You’d better put on your safety pin. This article is sure to trigger some of you. Why? Because … gasp … you’re about to get some real talk from someone who makes hiring and firing decisions every single day.
Companies across the country do their best to make you feel all warm and fuzzy about them. They want EVERYONE to want to work for them. They want to create this grand illusion that they’re more magical than Disney. They sell the experience that they do things like donate socks to kittens and give each other foot rubs and all of that weird crap to make people happy. Their oxygen is your desire to work for them. Then, of course, you get there and realize it’s miserable actually working for the company.
But here’s the thing.
I don’t want most people to work for my company. No, seriously. Most people suck.
WHAT. DID. HE. JUST. SAY????
I said most people suck. Really. Not just professionally. Just as people. They are whiny, needy, entitled little brats.
Not just millennials. Their parents. Their grandparents. Their kids. Lots of people.
And I want people to work for me who don’t suck.
Listen, we’ve got all of the magical stuff. We have a 30-foot bar in the office with literally thousands of bottles of heavenly liquid. We have an X-Box, huge beanbag chairs, an office dog, a private caterer, and a personal trainer.
We get hundreds and hundreds of people reaching out to work for us.
But again, lots of people suck.
I realized that pretty quickly … and I also realized it was a time suck on my staff and me to be weeding through endless piles of paper trying to find the handful of people who actually want to hustle for a living and would be a great fit for our company.
So I’ve implemented something that is going to give HR managers and the PC Police night sweats.
I lovingly refer to it as The Snowflake Test.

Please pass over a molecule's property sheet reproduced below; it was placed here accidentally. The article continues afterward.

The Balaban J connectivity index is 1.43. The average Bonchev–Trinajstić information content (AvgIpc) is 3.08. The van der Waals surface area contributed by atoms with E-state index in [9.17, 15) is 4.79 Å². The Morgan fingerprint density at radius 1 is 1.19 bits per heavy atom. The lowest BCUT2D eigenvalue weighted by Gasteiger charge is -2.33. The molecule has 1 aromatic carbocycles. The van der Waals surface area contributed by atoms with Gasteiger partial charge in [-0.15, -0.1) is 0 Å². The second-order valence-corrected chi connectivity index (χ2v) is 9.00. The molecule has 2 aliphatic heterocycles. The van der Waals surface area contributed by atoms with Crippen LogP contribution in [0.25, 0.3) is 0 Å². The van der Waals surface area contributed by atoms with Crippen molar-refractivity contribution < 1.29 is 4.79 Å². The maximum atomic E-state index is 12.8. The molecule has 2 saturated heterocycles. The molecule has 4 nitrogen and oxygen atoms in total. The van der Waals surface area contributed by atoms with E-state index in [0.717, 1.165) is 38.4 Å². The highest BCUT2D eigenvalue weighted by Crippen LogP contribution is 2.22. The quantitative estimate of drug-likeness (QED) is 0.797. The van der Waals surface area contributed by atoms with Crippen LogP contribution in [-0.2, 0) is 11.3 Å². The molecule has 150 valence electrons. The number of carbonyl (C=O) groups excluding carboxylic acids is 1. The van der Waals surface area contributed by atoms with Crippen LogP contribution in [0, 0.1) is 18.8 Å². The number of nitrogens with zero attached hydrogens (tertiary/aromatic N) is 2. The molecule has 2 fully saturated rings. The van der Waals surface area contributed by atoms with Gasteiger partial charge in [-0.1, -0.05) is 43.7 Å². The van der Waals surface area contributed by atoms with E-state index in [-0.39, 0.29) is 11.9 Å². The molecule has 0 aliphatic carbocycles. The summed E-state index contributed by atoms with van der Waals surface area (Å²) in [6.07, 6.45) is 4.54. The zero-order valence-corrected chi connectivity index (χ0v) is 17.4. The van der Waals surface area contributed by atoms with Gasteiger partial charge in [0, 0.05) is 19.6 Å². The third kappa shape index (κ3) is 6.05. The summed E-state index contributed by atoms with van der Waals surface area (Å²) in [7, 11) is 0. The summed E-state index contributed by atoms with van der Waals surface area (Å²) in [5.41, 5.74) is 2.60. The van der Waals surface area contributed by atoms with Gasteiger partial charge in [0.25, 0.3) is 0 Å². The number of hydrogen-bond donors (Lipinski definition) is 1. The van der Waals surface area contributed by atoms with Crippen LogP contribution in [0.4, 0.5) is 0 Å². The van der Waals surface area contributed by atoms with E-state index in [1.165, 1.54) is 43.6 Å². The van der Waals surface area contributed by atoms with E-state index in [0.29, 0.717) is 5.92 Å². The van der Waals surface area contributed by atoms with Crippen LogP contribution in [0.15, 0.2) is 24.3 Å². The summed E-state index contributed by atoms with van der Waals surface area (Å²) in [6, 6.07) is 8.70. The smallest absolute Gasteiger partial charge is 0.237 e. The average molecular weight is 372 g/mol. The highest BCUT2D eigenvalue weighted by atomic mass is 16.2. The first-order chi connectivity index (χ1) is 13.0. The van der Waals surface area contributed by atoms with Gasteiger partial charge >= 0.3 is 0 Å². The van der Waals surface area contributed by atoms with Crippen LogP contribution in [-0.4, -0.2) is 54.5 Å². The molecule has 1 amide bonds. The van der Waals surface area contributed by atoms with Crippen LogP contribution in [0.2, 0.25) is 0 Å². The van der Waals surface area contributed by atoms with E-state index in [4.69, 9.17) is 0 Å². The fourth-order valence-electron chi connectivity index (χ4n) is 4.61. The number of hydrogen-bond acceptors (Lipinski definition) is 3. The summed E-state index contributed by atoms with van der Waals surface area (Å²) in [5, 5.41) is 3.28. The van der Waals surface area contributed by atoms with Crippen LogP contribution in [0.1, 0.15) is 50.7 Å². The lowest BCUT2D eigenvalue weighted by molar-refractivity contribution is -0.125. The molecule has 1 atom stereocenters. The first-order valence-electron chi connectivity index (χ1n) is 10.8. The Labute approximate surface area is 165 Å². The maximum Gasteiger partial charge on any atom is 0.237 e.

Anyone who may be a viable candidate for our agency has to take the test before they get an at-bat at an interview.
It’s 30 short-answer and essay-style questions that help us to really get to know a candidate. We want to get in their heads. See how they apply logic and reason to different scenarios. See what makes them tick. See if they’d be a good fit for our culture.
Among those questions?
- Outside of standard benefits, what benefits should a company offer employees?
- What are your feelings about employees or clients carrying guns?
- What are your feelings about safe spaces in challenging work environments?
- Should “trigger warnings” be issued before we release content for clients or the company that might be considered “controversial”?
- How do you feel about police?
- When was the last time you cried and why?
- What are your thoughts on the current college environment as it pertains to a future workforce?
- What does “faith” mean to you?
- You see someone stepping on an American Flag. What happens next?
Listen, people. This is just a little real talk. The truth of it – that nobody talks about – is that you need to fit the culture of a company or it’s just not going to work out.
Since I launched this “filtering” process, if you will, I’ve gotten a tremendous amount of whining from the general public.
I was scolded by a woman on the phone yesterday who told me she wouldn’t take the test and “shame” on me for making people take a test to come work for us. She “demanded” I remove the test or risk losing out on “perfect employees” like herself.
Well, snowflake, it’s back to the heaping pile of applications for me.